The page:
Coronavirus, News

Survey: Vaccine Hesitancy Subsides, But Those Refusing The Vaccine Barely Budge

A survey finds the number of Americans who say they're hesitant about getting a COVID-19 vaccine has fallen by half in the last three months.
A survey finds the number of Americans who say they're hesitant about getting a COVID-19 vaccine has fallen by half in the last three months.
Credit Emil Moffatt/WABE

Georgia’s vaccination rate remains well below the national average as the number of coronavirus infections continues to grow. But there are some signs that those who’ve been hesitant to the vaccine are coming around.

The Public Religion Research Institute and Interfaith Youth Core have been measuring public sentiment on vaccines throughout the country in a series of surveys.

Robert P. Jones, the CEO and founder of PRRI, says the number of people who are “vaccine hesitant” has fallen since March.

“Amid all of the bad news we’ve been getting, there actually is some good news in the survey data,” said Jones. “Vaccine hesitancy is down by half, compared to March.”

The March survey found 30% of Americans were “vaccine hesitant”, while a survey taken in June had fallen to 15%.

Jones credits part of that to more religious institutions encouraging members to receive the vaccine.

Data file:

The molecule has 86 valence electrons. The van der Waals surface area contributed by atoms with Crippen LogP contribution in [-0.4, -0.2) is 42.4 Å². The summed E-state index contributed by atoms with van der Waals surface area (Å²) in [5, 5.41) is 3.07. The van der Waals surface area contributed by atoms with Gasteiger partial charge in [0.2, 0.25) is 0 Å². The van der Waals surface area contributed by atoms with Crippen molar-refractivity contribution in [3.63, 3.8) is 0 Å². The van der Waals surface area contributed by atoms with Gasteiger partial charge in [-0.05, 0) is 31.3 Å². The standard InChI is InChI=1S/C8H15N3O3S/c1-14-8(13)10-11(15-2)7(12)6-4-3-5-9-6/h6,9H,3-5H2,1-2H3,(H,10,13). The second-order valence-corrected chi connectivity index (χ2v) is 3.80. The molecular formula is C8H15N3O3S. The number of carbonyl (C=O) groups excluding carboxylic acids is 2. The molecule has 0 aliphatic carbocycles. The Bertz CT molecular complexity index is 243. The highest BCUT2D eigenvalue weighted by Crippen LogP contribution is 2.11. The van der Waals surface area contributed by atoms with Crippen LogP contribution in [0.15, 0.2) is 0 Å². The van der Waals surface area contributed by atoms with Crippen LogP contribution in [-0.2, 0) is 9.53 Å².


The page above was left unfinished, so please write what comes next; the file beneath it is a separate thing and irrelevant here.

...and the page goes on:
“We found that faith-based approaches, that is churches, synagogues, mosques and other religious congregations offering things like information on the vaccine or actually popping up a vaccine clinic at their congregation, these things have actually made a significant difference in the country,” Jones said.

But he says the number of Americans who outright refuse to get vaccinated, remains stagnant.

“Those saying they would refuse the vaccine has barely moved, from 14% to 13%,” Jones said. “So those most dug-in are still there.”

While 49% of Americans are fully vaccinated, that number stands at only 40% in Georgia. Meantime, 57% of the country’s population has gotten at least one dose, while Georgia’s percentage is 46%. If only people ages 12 and older are counted, the percentages climb to 67% for the country and 54% in Georgia with at least one dose.

Since the last survey, many parts of the country with low vaccination rates have seen a spike in infections. Health officials blame the highly-contagious delta variant. Jones says this may help drive even more to receive the vaccine.

“One of the things that we hope we’ll see is that the clear dangers in front of us will keep that momentum going,” said Jones. “And that the role that faith-based groups are playing on the ground will continue. It has been working and we’re showing that it has the potential to continue to work”